Difference between revisions of "Ba"

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A '''ba''' {{kana|場}} or '''wind round''' is a complete round of play in which each player is the {{oya|dealer}} at least once. Each round of play is associated with a single cardinal direction and its corresponding [[bakaze|wind tile]]. For the remainder of this article, the term ''round'' will refer to a wind round, although it is sometimes used to mean [[kyoku]] instead.
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A '''ba''' {{kana|場}} or '''wind round''' is a complete round of play in which each player is the [[oya|dealer]] at least once. Each round of play is associated with a single cardinal direction and its corresponding [[bakaze|wind tile]]. For the remainder of this article, the term ''round'' will refer to a wind round, although it is sometimes used to mean [[kyoku]] instead.
  
 
Normally, a match is played for an agreed-upon number of rounds. Traditionally, this was four rounds (an [[iichan]] {{kana|一荘}}), one for each wind. This is still common in Chinese variants. In modern Japanese play, a match is normally played for two rounds (a [[hanchan]] {{kana|半荘}}) or sometimes for only one round (a [[tonpuusen]] {{kana|東風戦}}). Some rules sets allow the match to extend into additional wind rounds if no player has met the [[goal score]].
 
Normally, a match is played for an agreed-upon number of rounds. Traditionally, this was four rounds (an [[iichan]] {{kana|一荘}}), one for each wind. This is still common in Chinese variants. In modern Japanese play, a match is normally played for two rounds (a [[hanchan]] {{kana|半荘}}) or sometimes for only one round (a [[tonpuusen]] {{kana|東風戦}}). Some rules sets allow the match to extend into additional wind rounds if no player has met the [[goal score]].

Revision as of 20:48, 21 June 2015

A ba 「場」 or wind round is a complete round of play in which each player is the dealer at least once. Each round of play is associated with a single cardinal direction and its corresponding wind tile. For the remainder of this article, the term round will refer to a wind round, although it is sometimes used to mean kyoku instead.

Normally, a match is played for an agreed-upon number of rounds. Traditionally, this was four rounds (an iichan 「一荘」), one for each wind. This is still common in Chinese variants. In modern Japanese play, a match is normally played for two rounds (a hanchan 「半荘」) or sometimes for only one round (a tonpuusen 「東風戦」). Some rules sets allow the match to extend into additional wind rounds if no player has met the goal score.

The first round in a match is always associated with east, and subsequent rounds follow in the standard mahjong order of south, west, and then north. Consequently, a tonpuusen consists of an east round only, and a hanchan is an east round and a south round. In exceedingly rare rulesets which allow the game to continue beyond four rounds, the rounds would repeat so that the fifth round would be east, the sixth south, and so on.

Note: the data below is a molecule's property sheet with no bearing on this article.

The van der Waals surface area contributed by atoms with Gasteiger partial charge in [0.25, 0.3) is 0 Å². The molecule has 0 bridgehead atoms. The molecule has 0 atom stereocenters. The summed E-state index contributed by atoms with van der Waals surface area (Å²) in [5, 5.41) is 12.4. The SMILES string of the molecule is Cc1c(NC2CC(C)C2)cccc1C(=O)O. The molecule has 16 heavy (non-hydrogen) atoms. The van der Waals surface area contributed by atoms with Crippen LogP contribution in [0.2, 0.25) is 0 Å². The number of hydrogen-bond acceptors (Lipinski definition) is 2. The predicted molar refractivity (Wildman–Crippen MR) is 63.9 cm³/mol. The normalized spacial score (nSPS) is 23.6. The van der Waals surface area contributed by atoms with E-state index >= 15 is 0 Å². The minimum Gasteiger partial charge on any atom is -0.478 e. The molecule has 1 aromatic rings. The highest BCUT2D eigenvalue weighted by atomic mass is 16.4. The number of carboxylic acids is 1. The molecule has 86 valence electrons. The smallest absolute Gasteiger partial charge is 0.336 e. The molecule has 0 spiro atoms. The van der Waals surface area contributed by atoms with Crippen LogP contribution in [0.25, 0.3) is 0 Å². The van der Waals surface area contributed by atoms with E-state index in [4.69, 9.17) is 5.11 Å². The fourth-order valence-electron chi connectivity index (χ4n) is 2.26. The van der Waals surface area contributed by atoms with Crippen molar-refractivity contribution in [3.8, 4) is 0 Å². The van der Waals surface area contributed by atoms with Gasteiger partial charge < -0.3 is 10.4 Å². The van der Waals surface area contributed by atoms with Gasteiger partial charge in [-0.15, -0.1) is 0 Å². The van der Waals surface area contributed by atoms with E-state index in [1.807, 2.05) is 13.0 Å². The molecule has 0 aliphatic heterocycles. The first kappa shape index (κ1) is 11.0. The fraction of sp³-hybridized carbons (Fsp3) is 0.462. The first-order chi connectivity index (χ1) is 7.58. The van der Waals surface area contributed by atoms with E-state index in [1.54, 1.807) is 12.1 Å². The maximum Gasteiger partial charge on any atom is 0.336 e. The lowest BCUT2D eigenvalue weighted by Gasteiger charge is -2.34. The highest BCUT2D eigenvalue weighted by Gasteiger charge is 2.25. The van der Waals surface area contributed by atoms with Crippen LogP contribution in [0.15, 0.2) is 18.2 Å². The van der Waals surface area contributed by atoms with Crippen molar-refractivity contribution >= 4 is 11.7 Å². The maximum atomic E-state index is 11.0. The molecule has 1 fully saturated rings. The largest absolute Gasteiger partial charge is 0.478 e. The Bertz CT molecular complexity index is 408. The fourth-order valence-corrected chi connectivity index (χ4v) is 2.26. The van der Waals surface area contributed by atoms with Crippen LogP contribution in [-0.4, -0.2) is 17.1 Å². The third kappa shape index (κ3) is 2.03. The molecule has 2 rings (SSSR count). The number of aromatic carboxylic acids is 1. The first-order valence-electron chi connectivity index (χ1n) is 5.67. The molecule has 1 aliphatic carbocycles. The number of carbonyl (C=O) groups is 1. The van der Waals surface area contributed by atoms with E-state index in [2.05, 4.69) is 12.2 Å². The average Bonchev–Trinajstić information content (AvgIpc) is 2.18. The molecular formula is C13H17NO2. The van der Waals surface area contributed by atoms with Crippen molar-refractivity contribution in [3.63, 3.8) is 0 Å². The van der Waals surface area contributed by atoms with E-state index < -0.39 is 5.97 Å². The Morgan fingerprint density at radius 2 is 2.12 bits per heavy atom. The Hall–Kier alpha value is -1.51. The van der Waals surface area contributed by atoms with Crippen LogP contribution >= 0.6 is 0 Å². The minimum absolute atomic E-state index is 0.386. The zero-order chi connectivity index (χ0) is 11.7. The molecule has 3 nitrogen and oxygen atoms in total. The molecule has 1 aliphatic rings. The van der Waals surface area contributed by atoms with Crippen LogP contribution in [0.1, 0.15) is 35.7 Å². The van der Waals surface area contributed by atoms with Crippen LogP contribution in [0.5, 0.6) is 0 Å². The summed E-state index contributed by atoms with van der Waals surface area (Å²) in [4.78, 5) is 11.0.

The major difference in the play rules between each of the rounds is that the round wind is a more valuable tile and can be used by any player to score the yakuhai yaku. Additionally, the conditions under which the match ends may vary depending on the round, with additional rounds usually having a form of sudden-death rule.

Deal rotation

A complete round gives each player the opportunity to be the dealer once. After each hand, the dealer may be permitted to repeat the hand with an additional honba counter. While this is subject to many variations, the most common rule is that a repeat occurs if the dealer wins the hand, is tenpai when an exhaustive draw occurs, or when an abortive draw occurs. A chombo also causes the hand to be replayed, but without a honba counter. Some variations provide that if the dealer commits a chombo, the deal does rotate.

When the deal rotates to the fourth time, back to the player who was originally the dealer, the round ends and either the game is over or a new round begins.

Additional rounds

In many rulesets, there is a goal score that must be reached by at least one player for the game to end. If this score is not met by any player at the end of the normal rounds of the game, the game proceeds into an additional round, or enchousen 「延長戦」. This round is usually played as sudden death: the game end as soon as a player reaches the goal score. Usually, but not always, the game will also end at the end of the additional round, and the game will not proceed into a second additional round.